The end of a story is always a huge clue to how we should interpret that story. Comparing the endings of two films that released (to wider audiences, anyway) against each other this weekend makes for a fascinating comparison, especially since both films are asking the same question.
Zero Dark Thirty is the Oscar-nominated story of the CIA agent responsible for finding and killing Osama bin Laden. Gangster Squad is the fun-but-forgettable story of how a small squad of vigilante-cops drove mobster Micky Cohen out of Los Angeles. (This “inspired by a true story,” by the way, is almost entirely fabricated.)
Both films acknowledge the effectiveness of violence, but question if the ends justify the means.
Zero Dark Thirty controversially portrays the CIA torturing Al Qaeda operatives. Gangster Squad portrays lawmen who circumvent the Law to take down a mobster. And both films point out how effective the means are to accomplish their respective ends.
We’d almost certainly have failed to kill bin Laden without the information we acquired through torture. And thanks to the Gangster Squad (at least in the film), Los Angeles has been largely without organized crime since the 1950s.
But both films also acknowledge the terrible price of violence. Zero Dark Thirty‘s Maya transforms from a mostly-innocent twenty-something into a hard woman with no personal life and who’s lost everyone in her life who might have been considered a friend. The Gangster Squad faces escalating violence that results in civilian casualties and the death of Officer Keeler (Giovanni Ribisi), the conscience of the team.
Both films showcase the cost of violence – that to meet the violence of the mob or terrorists with violence changes us. That violence is effective is a given. That violence changes us is demonstrated. Both Maya and the Squad come to resemble what they’re fighting to a disturbing degree. Thus both films force us to confront the question:
Is the effect violence has on us worth it? The films’ resolutions to this question differ dramatically.
Zero Dark Thirty ends with Maya collapsed in tears, weeping over what she’s lost. Though her decade-long quest to kill bin Laden has ended successfully, it’s unclear whether her win is truly a victory in her own soul. As many reviewers have noted, this is the point of the film: to force us to confront whether our decade-long War on Terror has been worth the price we’ve paid both in human life and in the stains we’ve accumulated on our national soul. Zero Dark Thirty only frames the question for us, steadfastly refusing to answer.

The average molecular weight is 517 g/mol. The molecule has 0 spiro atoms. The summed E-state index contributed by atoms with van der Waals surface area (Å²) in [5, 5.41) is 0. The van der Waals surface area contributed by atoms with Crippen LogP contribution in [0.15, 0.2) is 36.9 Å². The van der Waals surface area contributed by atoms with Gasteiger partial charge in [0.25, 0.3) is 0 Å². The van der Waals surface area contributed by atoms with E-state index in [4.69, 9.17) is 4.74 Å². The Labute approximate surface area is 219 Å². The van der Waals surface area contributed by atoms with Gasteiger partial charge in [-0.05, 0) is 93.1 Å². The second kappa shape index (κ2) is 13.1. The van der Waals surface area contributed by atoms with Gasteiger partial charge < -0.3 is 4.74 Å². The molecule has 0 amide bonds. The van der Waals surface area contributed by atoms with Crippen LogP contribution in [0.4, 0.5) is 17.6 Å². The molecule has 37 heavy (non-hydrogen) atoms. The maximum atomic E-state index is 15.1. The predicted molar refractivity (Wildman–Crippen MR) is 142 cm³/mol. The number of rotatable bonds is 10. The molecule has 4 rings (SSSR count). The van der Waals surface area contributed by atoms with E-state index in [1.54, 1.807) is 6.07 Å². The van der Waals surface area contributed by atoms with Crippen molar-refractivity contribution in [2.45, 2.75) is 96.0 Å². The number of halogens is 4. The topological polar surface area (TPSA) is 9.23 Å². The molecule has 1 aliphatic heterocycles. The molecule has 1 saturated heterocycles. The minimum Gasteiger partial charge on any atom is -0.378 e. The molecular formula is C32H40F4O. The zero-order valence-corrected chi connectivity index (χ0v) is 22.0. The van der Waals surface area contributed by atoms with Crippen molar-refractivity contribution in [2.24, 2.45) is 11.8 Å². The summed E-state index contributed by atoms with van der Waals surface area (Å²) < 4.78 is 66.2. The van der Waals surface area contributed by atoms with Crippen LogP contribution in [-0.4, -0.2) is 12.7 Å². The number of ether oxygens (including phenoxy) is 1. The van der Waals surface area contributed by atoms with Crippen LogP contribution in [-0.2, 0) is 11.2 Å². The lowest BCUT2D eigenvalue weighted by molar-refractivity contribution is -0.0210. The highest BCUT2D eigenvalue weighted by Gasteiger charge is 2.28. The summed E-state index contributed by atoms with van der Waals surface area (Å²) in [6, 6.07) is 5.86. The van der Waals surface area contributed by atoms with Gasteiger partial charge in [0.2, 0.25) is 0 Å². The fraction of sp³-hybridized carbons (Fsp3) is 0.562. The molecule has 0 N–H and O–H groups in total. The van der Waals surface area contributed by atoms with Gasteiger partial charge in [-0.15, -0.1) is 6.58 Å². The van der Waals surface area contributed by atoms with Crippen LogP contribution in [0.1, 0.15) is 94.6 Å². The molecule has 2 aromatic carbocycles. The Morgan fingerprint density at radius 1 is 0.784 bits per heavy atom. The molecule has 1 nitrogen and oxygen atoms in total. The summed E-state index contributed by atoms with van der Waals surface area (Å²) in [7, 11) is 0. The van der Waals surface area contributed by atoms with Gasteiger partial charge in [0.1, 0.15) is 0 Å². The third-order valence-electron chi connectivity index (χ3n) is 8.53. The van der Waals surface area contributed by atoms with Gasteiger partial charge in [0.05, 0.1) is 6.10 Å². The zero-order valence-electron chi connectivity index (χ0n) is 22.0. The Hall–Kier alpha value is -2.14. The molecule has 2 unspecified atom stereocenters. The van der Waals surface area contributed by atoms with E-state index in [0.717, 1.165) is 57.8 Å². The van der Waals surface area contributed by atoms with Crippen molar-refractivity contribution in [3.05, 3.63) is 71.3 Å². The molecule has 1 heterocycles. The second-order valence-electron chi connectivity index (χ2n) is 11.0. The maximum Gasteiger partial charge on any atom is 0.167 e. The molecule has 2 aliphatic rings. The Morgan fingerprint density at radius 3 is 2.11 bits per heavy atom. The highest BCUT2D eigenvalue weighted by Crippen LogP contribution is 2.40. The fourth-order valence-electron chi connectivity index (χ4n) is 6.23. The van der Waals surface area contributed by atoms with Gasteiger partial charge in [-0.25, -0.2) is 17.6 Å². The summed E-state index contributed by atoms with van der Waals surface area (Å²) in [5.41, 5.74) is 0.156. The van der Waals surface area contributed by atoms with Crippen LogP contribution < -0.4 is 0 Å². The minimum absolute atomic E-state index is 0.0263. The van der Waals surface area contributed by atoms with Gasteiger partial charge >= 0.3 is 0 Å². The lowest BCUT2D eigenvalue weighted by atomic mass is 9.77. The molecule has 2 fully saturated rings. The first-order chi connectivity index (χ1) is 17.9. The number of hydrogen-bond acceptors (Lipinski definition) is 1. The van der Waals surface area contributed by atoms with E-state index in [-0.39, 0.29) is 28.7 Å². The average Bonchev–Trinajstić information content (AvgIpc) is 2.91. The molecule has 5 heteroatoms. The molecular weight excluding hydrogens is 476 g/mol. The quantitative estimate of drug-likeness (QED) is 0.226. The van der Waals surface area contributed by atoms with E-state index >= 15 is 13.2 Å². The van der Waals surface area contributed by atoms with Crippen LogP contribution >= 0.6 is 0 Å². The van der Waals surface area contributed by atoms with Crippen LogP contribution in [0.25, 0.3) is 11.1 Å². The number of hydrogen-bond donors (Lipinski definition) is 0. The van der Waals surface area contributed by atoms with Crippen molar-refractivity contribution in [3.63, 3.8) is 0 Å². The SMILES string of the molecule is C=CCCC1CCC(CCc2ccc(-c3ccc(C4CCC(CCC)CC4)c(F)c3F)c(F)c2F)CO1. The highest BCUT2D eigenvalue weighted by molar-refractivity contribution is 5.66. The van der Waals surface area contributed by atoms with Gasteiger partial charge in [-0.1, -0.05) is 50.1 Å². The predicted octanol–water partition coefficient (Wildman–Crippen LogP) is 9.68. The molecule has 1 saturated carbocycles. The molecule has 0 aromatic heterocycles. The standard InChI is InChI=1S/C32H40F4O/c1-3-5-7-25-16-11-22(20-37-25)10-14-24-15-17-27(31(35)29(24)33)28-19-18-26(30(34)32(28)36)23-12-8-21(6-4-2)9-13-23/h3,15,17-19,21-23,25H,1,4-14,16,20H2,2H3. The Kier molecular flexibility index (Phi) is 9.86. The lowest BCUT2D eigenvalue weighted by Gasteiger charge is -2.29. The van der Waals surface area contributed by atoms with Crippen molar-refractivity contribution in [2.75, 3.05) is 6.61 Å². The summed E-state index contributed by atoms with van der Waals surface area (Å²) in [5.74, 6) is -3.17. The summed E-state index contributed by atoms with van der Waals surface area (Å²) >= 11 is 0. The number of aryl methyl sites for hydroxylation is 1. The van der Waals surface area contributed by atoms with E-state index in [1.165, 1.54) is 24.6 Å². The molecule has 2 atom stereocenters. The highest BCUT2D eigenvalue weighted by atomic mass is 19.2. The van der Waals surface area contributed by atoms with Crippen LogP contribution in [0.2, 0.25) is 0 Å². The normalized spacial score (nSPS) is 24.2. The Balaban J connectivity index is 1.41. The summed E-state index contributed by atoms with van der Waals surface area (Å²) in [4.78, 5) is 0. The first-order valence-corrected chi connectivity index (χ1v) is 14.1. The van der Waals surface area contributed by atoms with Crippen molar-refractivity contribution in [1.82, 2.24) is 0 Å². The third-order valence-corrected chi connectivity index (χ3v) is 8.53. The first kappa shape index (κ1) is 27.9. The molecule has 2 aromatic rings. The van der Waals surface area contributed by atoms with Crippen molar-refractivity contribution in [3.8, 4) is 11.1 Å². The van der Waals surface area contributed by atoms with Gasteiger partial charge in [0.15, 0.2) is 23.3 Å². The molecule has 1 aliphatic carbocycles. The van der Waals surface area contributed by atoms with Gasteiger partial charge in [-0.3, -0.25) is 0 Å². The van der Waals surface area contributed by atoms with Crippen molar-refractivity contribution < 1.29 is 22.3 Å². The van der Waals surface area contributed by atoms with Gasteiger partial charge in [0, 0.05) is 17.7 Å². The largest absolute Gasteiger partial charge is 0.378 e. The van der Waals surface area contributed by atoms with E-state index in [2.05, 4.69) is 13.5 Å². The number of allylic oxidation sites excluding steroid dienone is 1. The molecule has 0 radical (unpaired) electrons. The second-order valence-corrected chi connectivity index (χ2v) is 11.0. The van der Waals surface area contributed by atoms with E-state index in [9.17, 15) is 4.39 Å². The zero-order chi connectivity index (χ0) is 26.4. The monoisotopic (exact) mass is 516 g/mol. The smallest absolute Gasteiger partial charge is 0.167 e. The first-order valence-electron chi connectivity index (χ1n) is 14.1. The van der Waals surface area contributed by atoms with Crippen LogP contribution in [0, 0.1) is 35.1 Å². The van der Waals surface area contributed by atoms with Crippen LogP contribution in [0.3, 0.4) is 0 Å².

Not so with Gangster Squad. After several of the squad explicitly wonder if there is any real difference between what they’ve become and the monster they’re fighting in Cohen, the film resolves in unquestioned success. Cohen is arrested and the squad disbands in success. Police chief Parker announces their victory in front of City Hall. The shot opens at the top of the building, on which is engraved a quote from Abraham Lincoln:
Let us have faith that right makes might.
Lincoln’s characteristic eloquence lends itself to the film’s stance on violence: what separates the good guys from the bad guys is the rules. Cohen trusted only in his own power, while the Squad trusted in Right/the Law/America (it’s not a coincidence that the specter of World War II looms so heavily over this film – that was the last war in which America was unquestionably fighting for the Good).
According to Gangster Squad, so long as our cause is just, whatever we do is right. We need not worry what violence does to our souls.
Gangster Squad‘s message is dangerous, and from a Christian perspective flat-out wrong. Jesus warned in no uncertain terms the deadly effects violence has on our souls (Matthew 5:21-26, for instance). And his own example demonstrates that we must trust God to bring about redemption in the face of violence, not fall to the same violence our enemies wage on us.
Maya’s breakdown reminds us of a question Jesus asked:
What do you benefit if you gain the whole world and lose your soul? — Mark 8:36
Our violence has a real cost. Zero Dark Thirty forces us to face what we’re becoming. Gangster Squad, on the other hand, wants to pacify our fears by baptizing our violence in righteousness. And while it’s certainly easier (and more fun) to listen to the Squad, our choice should be a no-brainer.